Teletype no. 2117/26 URGENT

To: 61st, 81s, 82nd, 89th Armee-Korps, Military Governor Belgium and Northern France, Armee Group B, 16th Flak Divisionen, Admiral Channel Coast, Luftwaffe Belgium and Northern France.

Message of BBC 21:15 June 5 has been processed.

According to our available records, it means expect Invasion within 48 hours starting 00:00 June 6.

From: Oberstleutnant Helmuth Meyer, Chief of Intelligence, 15th Armee, Pas de Calais, France

Sent: 9:25 PM, GST (10:25 PM British Double Summer Time, 3:25 PM Eastern Standard Time)

A great mystery remains as to how the ONLY German force in Northern France not to receive this warning and be put on Full Alert in the hours before British and American airborne forces began attacking the Calvados Coast of Normandy a little after midnight was the German 7th Armee and their 84th Armee-Korps stationed exactly where the Invasion took place.

Remember this day!

Pancho Villa and others at the very first Fiesta de la tarro vacía

Rare photo recently discovered

Sinko de Mayo

A contemplative Villa (left) and a glum Zapata (2nd from right) face an uncertain future

In Mexico during the time of the Revolution, mayonnaise was a national obsession. More of the condiment was consumed there than anywhere else on earth, with Hong Kong a distant second.

In fact, leaders on both sides of the conflict were crazy for the stuff. But it was Pancho Villa and Emiliano Zapata who spread the spread among the common people, as it were, so that its popularity soared, circa 1910.

In those days, England was the mayonnaise capital of the world, with Cross & Blackwell’s, and Hellmann’s as the most popular brands, and the largest shipment of all time, some tens of thousands of jars, set out from Southampton by steamship on April 10, 1912, bound for Vera Cruz, by way of Cherbourg, New York, Charleston, and Havana.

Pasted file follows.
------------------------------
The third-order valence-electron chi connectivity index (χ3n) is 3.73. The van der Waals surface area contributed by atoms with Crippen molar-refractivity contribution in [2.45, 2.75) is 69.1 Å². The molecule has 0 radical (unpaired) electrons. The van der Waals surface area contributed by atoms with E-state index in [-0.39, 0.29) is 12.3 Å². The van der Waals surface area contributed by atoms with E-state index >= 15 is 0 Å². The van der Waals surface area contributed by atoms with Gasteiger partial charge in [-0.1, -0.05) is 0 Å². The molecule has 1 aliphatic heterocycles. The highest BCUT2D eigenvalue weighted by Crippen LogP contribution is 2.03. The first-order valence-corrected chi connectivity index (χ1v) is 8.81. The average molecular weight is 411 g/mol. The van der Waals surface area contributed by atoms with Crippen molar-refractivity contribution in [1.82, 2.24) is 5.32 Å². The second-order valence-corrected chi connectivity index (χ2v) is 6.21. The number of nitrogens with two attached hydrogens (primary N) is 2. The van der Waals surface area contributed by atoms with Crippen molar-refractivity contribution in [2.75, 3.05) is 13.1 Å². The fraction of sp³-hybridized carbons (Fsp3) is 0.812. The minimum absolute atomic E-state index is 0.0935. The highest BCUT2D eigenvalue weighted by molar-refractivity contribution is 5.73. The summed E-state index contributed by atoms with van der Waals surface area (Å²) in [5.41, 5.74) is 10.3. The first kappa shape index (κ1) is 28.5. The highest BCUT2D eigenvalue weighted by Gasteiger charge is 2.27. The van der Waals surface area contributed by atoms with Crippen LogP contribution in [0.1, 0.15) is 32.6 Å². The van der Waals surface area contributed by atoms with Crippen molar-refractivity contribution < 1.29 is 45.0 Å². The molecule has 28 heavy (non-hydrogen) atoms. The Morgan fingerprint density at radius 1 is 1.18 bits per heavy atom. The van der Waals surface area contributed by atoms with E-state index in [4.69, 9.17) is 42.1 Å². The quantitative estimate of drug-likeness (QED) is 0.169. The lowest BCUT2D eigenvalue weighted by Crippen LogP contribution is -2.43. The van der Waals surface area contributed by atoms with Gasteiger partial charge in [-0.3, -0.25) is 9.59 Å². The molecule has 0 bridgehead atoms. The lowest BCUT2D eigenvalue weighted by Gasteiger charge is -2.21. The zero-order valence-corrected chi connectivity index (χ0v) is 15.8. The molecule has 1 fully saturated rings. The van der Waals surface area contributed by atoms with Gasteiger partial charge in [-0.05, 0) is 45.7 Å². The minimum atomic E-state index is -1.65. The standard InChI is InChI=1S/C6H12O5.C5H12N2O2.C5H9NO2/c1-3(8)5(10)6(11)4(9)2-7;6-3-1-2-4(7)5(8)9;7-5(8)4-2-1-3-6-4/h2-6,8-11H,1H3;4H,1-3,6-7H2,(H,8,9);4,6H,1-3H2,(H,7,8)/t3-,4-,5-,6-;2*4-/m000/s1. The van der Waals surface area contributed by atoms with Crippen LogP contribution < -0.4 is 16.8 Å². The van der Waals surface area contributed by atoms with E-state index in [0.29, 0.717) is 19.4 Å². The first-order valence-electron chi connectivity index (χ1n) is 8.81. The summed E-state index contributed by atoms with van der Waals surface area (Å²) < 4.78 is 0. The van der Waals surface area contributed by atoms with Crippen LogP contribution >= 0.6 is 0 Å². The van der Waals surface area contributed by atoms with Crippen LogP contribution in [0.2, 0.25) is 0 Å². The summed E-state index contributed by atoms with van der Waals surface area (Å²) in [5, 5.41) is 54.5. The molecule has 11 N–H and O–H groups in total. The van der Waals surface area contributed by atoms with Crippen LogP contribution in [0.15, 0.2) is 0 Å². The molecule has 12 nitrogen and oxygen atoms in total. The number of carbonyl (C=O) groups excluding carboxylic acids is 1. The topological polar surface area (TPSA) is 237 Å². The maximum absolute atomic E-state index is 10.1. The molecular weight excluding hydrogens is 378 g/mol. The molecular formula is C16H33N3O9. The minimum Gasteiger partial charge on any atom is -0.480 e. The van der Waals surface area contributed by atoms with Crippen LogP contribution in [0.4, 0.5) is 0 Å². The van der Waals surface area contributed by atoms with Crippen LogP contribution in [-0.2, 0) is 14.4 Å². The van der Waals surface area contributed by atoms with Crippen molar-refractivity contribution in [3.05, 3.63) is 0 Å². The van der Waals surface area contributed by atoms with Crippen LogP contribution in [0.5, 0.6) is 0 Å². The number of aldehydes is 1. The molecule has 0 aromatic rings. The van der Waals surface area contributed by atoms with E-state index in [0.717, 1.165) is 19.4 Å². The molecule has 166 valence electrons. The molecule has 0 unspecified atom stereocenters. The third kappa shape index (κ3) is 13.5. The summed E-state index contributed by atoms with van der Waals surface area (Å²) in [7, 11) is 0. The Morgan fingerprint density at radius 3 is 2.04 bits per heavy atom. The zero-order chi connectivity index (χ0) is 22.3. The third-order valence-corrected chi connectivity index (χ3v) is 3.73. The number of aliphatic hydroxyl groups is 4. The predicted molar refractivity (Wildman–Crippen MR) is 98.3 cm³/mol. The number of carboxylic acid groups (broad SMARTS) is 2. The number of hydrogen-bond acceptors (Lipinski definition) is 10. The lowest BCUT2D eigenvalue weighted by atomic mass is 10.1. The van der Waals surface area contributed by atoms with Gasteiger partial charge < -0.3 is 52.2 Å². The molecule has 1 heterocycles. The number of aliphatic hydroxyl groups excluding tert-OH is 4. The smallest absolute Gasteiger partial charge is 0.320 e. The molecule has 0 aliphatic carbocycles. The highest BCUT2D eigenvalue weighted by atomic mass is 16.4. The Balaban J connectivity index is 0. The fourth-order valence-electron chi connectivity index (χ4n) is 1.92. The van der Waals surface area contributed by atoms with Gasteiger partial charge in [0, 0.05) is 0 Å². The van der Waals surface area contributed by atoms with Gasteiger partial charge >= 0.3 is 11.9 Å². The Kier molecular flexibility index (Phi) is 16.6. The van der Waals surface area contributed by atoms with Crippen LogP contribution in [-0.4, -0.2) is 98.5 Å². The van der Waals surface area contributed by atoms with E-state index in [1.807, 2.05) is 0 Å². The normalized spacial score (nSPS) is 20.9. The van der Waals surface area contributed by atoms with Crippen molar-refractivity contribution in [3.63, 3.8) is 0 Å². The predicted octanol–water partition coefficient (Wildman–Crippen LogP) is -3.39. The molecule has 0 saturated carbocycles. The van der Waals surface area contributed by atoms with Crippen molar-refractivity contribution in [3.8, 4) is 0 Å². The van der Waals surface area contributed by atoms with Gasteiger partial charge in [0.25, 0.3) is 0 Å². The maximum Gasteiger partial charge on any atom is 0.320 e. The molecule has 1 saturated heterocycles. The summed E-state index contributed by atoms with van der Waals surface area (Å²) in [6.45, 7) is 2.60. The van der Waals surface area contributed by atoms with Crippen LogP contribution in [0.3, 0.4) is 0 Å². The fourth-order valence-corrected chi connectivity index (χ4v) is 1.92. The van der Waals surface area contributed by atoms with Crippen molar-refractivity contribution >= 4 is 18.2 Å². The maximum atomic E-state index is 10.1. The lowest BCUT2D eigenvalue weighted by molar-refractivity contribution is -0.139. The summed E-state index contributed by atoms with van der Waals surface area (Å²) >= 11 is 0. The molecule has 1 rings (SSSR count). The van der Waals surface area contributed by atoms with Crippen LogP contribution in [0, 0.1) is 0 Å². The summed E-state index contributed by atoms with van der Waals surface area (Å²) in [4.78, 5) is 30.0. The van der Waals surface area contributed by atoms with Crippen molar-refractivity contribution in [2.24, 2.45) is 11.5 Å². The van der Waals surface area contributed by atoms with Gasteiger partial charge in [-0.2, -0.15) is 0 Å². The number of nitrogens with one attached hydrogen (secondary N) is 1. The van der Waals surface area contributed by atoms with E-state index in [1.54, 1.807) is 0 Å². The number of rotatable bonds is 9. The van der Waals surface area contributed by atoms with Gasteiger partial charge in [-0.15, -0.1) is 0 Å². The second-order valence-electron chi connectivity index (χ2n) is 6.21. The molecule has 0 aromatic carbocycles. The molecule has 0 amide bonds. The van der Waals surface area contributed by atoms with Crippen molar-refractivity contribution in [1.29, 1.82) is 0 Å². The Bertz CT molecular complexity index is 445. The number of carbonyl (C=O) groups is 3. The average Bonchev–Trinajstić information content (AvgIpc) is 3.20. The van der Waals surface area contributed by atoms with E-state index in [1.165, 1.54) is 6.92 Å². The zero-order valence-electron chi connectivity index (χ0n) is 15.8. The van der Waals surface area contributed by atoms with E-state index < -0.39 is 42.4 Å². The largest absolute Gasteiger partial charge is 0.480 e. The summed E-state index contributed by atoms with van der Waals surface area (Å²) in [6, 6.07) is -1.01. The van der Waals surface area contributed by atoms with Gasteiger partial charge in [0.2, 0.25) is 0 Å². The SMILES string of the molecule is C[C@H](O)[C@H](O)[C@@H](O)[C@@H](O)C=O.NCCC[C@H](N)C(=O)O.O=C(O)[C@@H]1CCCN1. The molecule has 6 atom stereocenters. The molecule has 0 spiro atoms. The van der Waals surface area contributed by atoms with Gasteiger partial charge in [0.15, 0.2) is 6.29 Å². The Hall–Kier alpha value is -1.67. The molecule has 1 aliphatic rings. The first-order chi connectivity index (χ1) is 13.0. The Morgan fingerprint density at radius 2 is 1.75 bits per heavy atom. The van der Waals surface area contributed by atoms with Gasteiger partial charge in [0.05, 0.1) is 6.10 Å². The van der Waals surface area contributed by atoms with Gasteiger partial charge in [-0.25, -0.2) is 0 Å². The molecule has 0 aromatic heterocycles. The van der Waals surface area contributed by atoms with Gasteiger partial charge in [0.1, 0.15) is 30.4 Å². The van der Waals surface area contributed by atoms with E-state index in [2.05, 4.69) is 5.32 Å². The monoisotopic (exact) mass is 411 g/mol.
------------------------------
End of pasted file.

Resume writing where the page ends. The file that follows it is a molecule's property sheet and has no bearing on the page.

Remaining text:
But as history showed, the vessel was none other than the ill-fated H.M.S. Titanic, which struck an iceberg and sank on April 15th. When news arrived in Mexico twenty days later, the war-torn people were devastated.

Their anguish was so great across the nation that a truce was declared between the Federales and the rebel factions, for one day of mourning. And thus was held the very first Fiesta de la tarro vacía (Feast of the Empty Jar.)


(photo: Museos de México)

It has been observed ever since, on this very day, now known colloquially as Sinko de Mayo.

Thank you, I’m here all week … try the guacamole.


Thanks Flora, for the flora

May Day ‘Round the Maypole

Interestingly enough, I was unable to find any listings for the oldest known photo of a maypole.

But I did learn that the modern version of the ritual dates from the mid-1700s, the earliest mention of it is attributed to Chaucer, but likely dates back at least to the Roman Britannia. But others claim it came from the Germanic lands and arrived in Britain during the Anglo-Saxon migrations and the rituals related to the goddess Flora.